As a clergywoman and the departmental leader at an interfaith organization, I’ve been able to give voice to a variety of community needs. I’ve preached or spoken from different church pulpits (Catholic, Presbyterian, Methodist, and more) and have met with various individuals and groups at synagogues and meeting houses (Jewish, Quaker, Buddhist, and more). I’ve prayed in the public square, engaged other clergy and laity, and developed several interfaith poverty reduction initiatives.
In 2016, I celebrate 20 years of walking in the footsteps of many women who have paved the way for me to me to become a leader. On this day in Women’s History Month, I write about two women of God who stand out most. You’ll find the name of one in the Bible and the other on my birth certificate.
In Acts 18:1-3, 18-28, the apostle Paul introduces us to first century Priscilla and describes meeting her in Corinth with her husband Aquila. She was known as an authority on the teachings of Jesus. She and her spouse were a formidable ministry team who taught Apollos, another fervent Jewish convert.
In Romans 16:3-4, Paul extends greetings to Priscilla and Aquila, calling them his fellow workers in Christ, “who risked their necks for my life, to whom not only I give thanks, but also all the churches of the Gentiles.” They helped Paul start the church in Corinth and led a church in their home in Ephesus. By describing them as fellow workers or laborers, Paul puts them both in the same prestigious league with Timothy (Romans 16:21), Philemon (Philemon 1), Demas, and Luke (Philemon 24). Priscilla’s leadership would influence me for years to come.
Likewise, my mother, Nettie Lee Hunter Robinson, laid the groundwork for my call to ministry. She utilized her gifts in teaching to build our church’s Sunday School department and to train other believers. Despite excelling in school, growing up in the segregated South meant her socioeconomic opportunities for obtaining a career were limited.
Decades later, my mother would accomplish her dreams of getting her G.E.D. certificate and graduating from a community Bible school. My father and I beamed with pride as we watched her walk to the stage to receive her diploma.
During her middle years, she was a sought-after teacher and lay speaker within my home church and denomination. I still remember watching her teach and speak with authority and confidence. Mother’s passing in 2013 has not dimmed the reality of her legacy as my biological and spiritual mother. Her life and leadership, in word and deed, still serve as my personal model for inspiration and action.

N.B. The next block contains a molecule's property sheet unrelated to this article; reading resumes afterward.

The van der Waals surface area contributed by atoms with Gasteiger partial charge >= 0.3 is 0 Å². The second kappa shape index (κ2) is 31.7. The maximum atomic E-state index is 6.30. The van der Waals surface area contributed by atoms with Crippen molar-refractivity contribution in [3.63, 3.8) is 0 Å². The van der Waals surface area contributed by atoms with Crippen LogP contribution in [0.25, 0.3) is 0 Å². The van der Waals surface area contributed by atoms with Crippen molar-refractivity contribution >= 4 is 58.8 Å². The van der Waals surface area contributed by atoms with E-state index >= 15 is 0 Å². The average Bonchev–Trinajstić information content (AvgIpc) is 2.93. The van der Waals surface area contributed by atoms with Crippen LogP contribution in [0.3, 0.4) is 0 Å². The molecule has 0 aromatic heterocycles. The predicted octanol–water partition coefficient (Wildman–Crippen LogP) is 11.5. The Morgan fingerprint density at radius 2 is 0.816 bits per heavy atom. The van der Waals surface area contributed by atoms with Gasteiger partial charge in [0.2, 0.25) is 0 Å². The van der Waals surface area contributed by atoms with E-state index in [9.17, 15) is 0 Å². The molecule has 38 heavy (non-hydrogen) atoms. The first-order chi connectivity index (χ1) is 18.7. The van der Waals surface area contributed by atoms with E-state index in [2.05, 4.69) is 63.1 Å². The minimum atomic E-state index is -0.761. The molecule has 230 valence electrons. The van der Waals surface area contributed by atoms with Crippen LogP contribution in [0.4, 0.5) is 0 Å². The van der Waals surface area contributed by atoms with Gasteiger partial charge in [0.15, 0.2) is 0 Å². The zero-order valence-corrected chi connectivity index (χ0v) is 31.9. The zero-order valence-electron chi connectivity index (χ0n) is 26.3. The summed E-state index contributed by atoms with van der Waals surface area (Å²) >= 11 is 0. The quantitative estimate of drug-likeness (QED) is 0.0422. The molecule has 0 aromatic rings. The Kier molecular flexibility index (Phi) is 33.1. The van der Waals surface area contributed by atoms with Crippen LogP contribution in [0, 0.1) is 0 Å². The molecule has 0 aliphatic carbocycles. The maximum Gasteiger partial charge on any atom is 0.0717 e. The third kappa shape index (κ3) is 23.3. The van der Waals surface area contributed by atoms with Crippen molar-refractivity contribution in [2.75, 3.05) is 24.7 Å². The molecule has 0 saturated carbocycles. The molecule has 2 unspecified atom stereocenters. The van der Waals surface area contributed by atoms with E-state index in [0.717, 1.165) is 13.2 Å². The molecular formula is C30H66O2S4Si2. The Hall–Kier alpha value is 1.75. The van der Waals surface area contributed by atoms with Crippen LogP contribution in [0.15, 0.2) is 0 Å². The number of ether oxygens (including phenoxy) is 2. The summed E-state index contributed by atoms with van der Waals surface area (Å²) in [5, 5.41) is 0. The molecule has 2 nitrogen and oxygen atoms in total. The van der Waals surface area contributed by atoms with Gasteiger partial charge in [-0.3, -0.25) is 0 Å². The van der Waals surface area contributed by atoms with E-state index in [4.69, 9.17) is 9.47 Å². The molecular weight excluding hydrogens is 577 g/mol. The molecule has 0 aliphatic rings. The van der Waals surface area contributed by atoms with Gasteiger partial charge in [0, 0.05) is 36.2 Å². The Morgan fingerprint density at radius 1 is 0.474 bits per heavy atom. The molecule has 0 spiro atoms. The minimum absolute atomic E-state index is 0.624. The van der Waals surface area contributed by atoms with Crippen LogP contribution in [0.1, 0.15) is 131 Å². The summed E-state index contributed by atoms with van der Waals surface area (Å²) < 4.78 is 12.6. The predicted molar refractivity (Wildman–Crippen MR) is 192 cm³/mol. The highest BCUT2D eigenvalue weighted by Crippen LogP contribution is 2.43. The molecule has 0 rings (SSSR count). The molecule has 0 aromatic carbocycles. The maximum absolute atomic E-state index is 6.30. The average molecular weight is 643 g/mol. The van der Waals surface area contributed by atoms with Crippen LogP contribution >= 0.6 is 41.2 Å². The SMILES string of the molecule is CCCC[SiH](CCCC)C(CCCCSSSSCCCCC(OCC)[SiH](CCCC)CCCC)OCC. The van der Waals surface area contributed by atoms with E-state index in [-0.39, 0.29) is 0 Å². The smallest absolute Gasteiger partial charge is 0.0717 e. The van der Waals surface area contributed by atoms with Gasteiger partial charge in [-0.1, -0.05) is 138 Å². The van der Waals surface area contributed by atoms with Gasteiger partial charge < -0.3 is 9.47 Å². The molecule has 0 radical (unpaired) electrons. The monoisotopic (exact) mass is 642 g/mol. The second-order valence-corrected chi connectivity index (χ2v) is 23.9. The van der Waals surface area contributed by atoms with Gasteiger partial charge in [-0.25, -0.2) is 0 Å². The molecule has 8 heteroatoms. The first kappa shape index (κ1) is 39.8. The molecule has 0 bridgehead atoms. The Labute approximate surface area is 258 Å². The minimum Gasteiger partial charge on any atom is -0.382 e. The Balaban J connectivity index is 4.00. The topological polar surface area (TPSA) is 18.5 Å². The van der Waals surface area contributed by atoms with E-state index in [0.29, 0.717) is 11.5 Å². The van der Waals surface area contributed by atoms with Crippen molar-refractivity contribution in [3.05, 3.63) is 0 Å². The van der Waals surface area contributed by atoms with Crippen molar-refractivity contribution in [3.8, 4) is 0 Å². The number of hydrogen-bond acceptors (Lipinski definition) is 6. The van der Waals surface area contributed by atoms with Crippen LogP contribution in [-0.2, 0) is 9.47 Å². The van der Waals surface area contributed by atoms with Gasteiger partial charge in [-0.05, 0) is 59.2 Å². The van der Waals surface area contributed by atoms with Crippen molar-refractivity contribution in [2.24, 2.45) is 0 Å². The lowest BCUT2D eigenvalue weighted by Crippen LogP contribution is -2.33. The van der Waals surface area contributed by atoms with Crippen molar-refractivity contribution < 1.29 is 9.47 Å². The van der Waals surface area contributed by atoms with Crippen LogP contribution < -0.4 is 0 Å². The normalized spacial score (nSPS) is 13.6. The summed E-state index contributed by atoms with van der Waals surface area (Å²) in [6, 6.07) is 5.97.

Historically black women fill the pews in black churches, and black men fill the pulpits. Consequently, our churches are more used to affirming male leadership — especially in senior positions. African-American women live and worship with the effects of racism and sexism.
In her Fuller magazine article, “Women’s Leadership in the African American Church,” Dr. Alexis D. Abernethy lifts up the positive aspects of female leadership:
“Our leadership theories have shifted from the ideal of a white male authoritative leader to more diverse, team-oriented, emotionally intelligent, and transformational leadership orientations. These approaches are more consistent with a traditionally feminine leadership style that is more collaborative…We have been challenged to examine more carefully the Scriptures to clarify God’s intent regarding male and female roles and distinguish the influence of tradition from Scripture.”
I agree and point to Priscilla’s scriptural legacy. Many biblical scholars name Priscilla as one of the first female pastors and teachers in the early church. In African-American churches of my denominational affiliation, Christian Church (Disciples of Christ), women entering the ministry are called Priscillas. I am known as a Priscilla of Twelfth Street Christian Church in Washington, D.C., because that is the church that ordained me.
Priscilla’s story provides support for gender equality for women in all forms of ministry: laity (like Priscilla and my mother) or clergy (like me). Abernethy notes with appreciation the models of courageous women leaders who “lead out of their calling, creativity, intuition, femininity, comfort with their own power, and sensitivity to the power of the Holy Spirit…”
Priscilla, my mother, and other women have ventured into deep waters to cross the boundaries of tradition and to broaden women’s leadership. Today I, too, follow in their footsteps and dare to lead in interfaith spaces and times of peaceful or treacherous waters. Who will benefit from your gifts of leadership? To God be the glory!